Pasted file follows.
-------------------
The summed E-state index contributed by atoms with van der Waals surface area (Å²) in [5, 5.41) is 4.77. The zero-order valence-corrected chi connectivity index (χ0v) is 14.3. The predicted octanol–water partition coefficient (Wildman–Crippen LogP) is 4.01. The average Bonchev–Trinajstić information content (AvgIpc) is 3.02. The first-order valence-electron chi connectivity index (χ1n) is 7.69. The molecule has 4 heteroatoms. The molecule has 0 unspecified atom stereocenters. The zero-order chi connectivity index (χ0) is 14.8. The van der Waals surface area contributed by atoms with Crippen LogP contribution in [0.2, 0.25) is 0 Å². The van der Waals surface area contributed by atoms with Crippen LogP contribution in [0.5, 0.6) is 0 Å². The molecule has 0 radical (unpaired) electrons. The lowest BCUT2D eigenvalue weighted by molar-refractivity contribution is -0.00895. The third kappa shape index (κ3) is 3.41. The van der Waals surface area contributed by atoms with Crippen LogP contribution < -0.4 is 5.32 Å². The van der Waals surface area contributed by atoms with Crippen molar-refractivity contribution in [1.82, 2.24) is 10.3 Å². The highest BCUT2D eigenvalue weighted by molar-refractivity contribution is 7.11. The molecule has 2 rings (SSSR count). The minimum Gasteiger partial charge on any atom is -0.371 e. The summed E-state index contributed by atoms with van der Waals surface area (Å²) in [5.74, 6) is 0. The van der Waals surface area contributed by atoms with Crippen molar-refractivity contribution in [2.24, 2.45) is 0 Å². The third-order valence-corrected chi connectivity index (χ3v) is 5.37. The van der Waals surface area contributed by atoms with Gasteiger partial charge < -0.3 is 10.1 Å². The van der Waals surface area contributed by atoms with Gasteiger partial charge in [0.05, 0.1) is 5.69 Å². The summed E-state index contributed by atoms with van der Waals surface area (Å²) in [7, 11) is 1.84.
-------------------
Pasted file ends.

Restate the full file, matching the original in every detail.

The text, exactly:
The summed E-state index contributed by atoms with van der Waals surface area (Å²) in [5, 5.41) is 4.77. The zero-order valence-corrected chi connectivity index (χ0v) is 14.3. The predicted octanol–water partition coefficient (Wildman–Crippen LogP) is 4.01. The average Bonchev–Trinajstić information content (AvgIpc) is 3.02. The first-order valence-electron chi connectivity index (χ1n) is 7.69. The molecule has 4 heteroatoms. The molecule has 0 unspecified atom stereocenters. The zero-order chi connectivity index (χ0) is 14.8. The van der Waals surface area contributed by atoms with Crippen LogP contribution in [0.2, 0.25) is 0 Å². The van der Waals surface area contributed by atoms with Crippen LogP contribution in [0.5, 0.6) is 0 Å². The molecule has 0 radical (unpaired) electrons. The lowest BCUT2D eigenvalue weighted by molar-refractivity contribution is -0.00895. The third kappa shape index (κ3) is 3.41. The van der Waals surface area contributed by atoms with Crippen LogP contribution < -0.4 is 5.32 Å². The van der Waals surface area contributed by atoms with Crippen molar-refractivity contribution in [1.82, 2.24) is 10.3 Å². The highest BCUT2D eigenvalue weighted by molar-refractivity contribution is 7.11. The molecule has 2 rings (SSSR count). The minimum Gasteiger partial charge on any atom is -0.371 e. The summed E-state index contributed by atoms with van der Waals surface area (Å²) in [5.74, 6) is 0. The van der Waals surface area contributed by atoms with Crippen molar-refractivity contribution in [2.24, 2.45) is 0 Å². The third-order valence-corrected chi connectivity index (χ3v) is 5.37. The van der Waals surface area contributed by atoms with Gasteiger partial charge < -0.3 is 10.1 Å². The van der Waals surface area contributed by atoms with Gasteiger partial charge in [0.05, 0.1) is 5.69 Å². The summed E-state index contributed by atoms with van der Waals surface area (Å²) in [7, 11) is 1.84.